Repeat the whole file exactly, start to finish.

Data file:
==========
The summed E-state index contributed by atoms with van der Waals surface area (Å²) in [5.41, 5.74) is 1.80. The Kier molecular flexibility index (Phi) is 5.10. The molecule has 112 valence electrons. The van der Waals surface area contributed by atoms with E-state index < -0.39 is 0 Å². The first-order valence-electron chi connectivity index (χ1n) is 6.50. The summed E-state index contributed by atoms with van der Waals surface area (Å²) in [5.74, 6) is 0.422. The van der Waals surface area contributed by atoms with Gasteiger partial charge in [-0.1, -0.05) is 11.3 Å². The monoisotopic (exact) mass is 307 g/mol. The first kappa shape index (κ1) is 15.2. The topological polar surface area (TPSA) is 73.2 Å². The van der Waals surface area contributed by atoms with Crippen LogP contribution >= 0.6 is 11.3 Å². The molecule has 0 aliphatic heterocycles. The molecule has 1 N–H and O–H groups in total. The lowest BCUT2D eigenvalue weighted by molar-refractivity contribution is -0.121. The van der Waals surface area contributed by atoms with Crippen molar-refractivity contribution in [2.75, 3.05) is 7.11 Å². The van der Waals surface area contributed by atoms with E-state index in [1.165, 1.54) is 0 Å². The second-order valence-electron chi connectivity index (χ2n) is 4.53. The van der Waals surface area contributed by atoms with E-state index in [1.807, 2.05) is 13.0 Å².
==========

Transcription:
The summed E-state index contributed by atoms with van der Waals surface area (Å²) in [5.41, 5.74) is 1.80. The Kier molecular flexibility index (Phi) is 5.10. The molecule has 112 valence electrons. The van der Waals surface area contributed by atoms with E-state index < -0.39 is 0 Å². The first-order valence-electron chi connectivity index (χ1n) is 6.50. The summed E-state index contributed by atoms with van der Waals surface area (Å²) in [5.74, 6) is 0.422. The van der Waals surface area contributed by atoms with Gasteiger partial charge in [-0.1, -0.05) is 11.3 Å². The monoisotopic (exact) mass is 307 g/mol. The first kappa shape index (κ1) is 15.2. The topological polar surface area (TPSA) is 73.2 Å². The van der Waals surface area contributed by atoms with Crippen LogP contribution >= 0.6 is 11.3 Å². The molecule has 0 aliphatic heterocycles. The molecule has 1 N–H and O–H groups in total. The lowest BCUT2D eigenvalue weighted by molar-refractivity contribution is -0.121. The van der Waals surface area contributed by atoms with Crippen molar-refractivity contribution in [2.75, 3.05) is 7.11 Å². The van der Waals surface area contributed by atoms with E-state index in [1.165, 1.54) is 0 Å². The second-order valence-electron chi connectivity index (χ2n) is 4.53. The van der Waals surface area contributed by atoms with E-state index in [1.807, 2.05) is 13.0 Å².